There are some interesting comments that you might have missed in response to James Gattuso’s post last week about VoIP quality and network neutrality. Mike Masnick takes him to task for reading more into the Brix report than is merited.
Brix CTO Kaynam Hedayat notes that his company doesn’t take a position on neutrality regualtions, but he added these clarifications:
- Based on comments from the testyourvoip user community more than half the tests were run for pre-qualification purposes (prior to signing up for VoIP). In those cases the users did not know if they had problems or not prior to running the tests.
- Close to one million tests were conducted for this study.
- The types of impairments and degradation factors that we analyzed point to network congestion. We are further analyzing the data to understand the location of congestion (core, last mile, etc.).
- Via the testyourvoip portal we measured and continue to measure “end-to-end” VoIP quality on the internet.
- The tests are conducted between the user’s desktop to one of seven locations across the globe as selected by the user. The seven locations are connected to the internet via high BW connections without any impairments (they are monitored).
Cog linked to this Ed Felten post questioning whether QoS was a good argument for neutrality regulation. Felten concludes that it’s not–that in many cases simply throwing more bandwidth at the problem is a better solution. For what it’s worth, I find Cog and Felten’s position pretty persuasive. Guaranteeing QoS is a difficult engineering problem that’s likely to require rolling out a lot of new and expensive networking hardware across the network, if it can be made to work at all. Simply building out more capacity is likely to be a more cost-effective option, and it has the salutary side effect of increasing peak bandwidth in addition.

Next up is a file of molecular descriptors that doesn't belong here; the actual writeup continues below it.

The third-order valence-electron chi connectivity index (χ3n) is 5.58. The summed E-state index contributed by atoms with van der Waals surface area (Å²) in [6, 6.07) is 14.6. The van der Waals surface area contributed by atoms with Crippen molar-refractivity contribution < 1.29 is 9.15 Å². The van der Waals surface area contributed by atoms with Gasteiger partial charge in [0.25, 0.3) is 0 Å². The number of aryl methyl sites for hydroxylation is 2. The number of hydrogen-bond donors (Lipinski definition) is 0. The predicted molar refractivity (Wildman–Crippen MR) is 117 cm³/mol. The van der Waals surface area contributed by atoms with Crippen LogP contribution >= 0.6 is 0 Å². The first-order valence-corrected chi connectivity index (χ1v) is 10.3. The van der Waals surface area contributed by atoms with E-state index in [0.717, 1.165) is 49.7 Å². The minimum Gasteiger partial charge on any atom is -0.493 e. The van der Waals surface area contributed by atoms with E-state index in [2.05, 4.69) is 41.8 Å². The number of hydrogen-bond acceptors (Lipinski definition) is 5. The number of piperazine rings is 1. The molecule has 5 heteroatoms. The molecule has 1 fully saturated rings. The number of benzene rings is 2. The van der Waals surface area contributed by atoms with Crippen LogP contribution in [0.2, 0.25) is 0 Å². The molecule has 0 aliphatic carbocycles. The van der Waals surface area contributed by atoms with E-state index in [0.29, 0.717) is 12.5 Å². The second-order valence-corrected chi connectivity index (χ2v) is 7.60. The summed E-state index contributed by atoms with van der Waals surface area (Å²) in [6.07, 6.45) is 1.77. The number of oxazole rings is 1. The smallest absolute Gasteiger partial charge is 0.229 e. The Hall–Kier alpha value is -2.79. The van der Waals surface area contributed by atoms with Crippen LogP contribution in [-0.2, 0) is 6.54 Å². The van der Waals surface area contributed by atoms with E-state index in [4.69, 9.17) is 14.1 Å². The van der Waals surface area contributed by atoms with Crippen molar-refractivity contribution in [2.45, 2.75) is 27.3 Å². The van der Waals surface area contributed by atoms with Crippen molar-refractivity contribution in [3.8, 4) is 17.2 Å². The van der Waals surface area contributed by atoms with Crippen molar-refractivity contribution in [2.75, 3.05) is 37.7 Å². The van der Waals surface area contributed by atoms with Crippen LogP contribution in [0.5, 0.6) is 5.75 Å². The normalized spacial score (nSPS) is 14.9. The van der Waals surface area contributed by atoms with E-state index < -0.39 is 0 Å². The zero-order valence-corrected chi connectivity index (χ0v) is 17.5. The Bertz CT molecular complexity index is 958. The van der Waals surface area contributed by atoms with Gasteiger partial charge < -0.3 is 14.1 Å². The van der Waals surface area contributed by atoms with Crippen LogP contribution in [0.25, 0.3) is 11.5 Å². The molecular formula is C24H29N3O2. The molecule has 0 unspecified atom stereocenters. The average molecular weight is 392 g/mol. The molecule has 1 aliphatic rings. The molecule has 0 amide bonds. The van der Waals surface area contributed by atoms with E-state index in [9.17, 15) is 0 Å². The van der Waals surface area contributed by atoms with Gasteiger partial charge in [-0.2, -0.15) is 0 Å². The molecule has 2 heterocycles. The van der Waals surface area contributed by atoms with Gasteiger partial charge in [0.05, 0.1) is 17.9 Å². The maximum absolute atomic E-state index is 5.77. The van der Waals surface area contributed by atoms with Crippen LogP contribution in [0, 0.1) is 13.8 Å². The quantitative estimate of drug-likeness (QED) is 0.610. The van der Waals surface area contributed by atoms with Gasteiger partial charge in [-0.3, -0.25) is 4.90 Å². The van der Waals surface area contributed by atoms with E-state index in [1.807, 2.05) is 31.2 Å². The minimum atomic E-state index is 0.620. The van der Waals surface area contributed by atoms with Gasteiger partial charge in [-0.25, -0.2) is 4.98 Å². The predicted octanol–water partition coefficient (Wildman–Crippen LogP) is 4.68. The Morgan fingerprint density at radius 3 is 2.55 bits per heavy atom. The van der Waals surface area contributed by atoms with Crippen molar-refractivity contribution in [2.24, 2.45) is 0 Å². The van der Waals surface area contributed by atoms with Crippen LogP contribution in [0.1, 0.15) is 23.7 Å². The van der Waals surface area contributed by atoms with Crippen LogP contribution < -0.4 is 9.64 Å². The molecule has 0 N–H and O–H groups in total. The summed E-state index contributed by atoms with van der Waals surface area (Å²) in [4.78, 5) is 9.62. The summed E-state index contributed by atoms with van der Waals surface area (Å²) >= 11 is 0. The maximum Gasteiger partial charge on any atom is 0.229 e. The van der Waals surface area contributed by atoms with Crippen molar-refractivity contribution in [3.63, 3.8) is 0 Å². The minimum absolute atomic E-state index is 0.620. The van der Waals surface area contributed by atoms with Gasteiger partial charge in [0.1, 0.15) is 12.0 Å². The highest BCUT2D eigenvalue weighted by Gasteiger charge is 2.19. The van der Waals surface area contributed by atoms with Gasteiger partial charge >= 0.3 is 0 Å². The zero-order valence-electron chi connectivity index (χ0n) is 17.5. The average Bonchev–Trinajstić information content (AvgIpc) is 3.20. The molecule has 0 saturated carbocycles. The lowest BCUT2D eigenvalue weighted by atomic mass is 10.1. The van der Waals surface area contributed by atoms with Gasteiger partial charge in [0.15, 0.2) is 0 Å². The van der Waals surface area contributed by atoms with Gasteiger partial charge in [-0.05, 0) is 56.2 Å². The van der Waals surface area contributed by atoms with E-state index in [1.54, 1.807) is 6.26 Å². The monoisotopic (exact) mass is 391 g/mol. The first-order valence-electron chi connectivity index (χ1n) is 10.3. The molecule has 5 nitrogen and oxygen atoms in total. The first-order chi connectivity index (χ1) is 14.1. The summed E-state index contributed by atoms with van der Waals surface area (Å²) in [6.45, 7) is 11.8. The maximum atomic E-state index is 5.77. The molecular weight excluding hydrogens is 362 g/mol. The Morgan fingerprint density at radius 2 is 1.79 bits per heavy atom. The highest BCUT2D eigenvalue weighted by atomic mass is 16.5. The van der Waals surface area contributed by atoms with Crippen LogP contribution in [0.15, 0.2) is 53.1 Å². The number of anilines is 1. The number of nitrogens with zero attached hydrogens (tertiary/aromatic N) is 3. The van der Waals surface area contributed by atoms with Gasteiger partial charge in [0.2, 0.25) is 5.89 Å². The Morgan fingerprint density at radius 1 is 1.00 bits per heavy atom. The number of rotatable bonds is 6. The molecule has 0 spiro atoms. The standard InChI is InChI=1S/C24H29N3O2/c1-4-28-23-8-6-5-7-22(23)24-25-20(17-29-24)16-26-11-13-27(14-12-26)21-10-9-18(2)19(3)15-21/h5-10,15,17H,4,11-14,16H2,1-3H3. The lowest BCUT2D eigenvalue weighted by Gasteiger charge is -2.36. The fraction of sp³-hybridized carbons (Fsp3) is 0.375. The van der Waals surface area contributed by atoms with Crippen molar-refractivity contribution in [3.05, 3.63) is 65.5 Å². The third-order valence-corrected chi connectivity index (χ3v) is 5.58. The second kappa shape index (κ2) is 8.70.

On the other hand, Felten, Cog, and I could be wrong. It may be that QoS can be deployed in a cost-effective manner, and that non-QoS network management techniques simply won’t give us the quality of service we need for high-bandwidth, interactive applications. Which is why we should leave network owners with some freedom to experiment. No one has a monopoly of wisdom on network design, and if anyone did, it certainly wouldn’t be Congress or the FCC!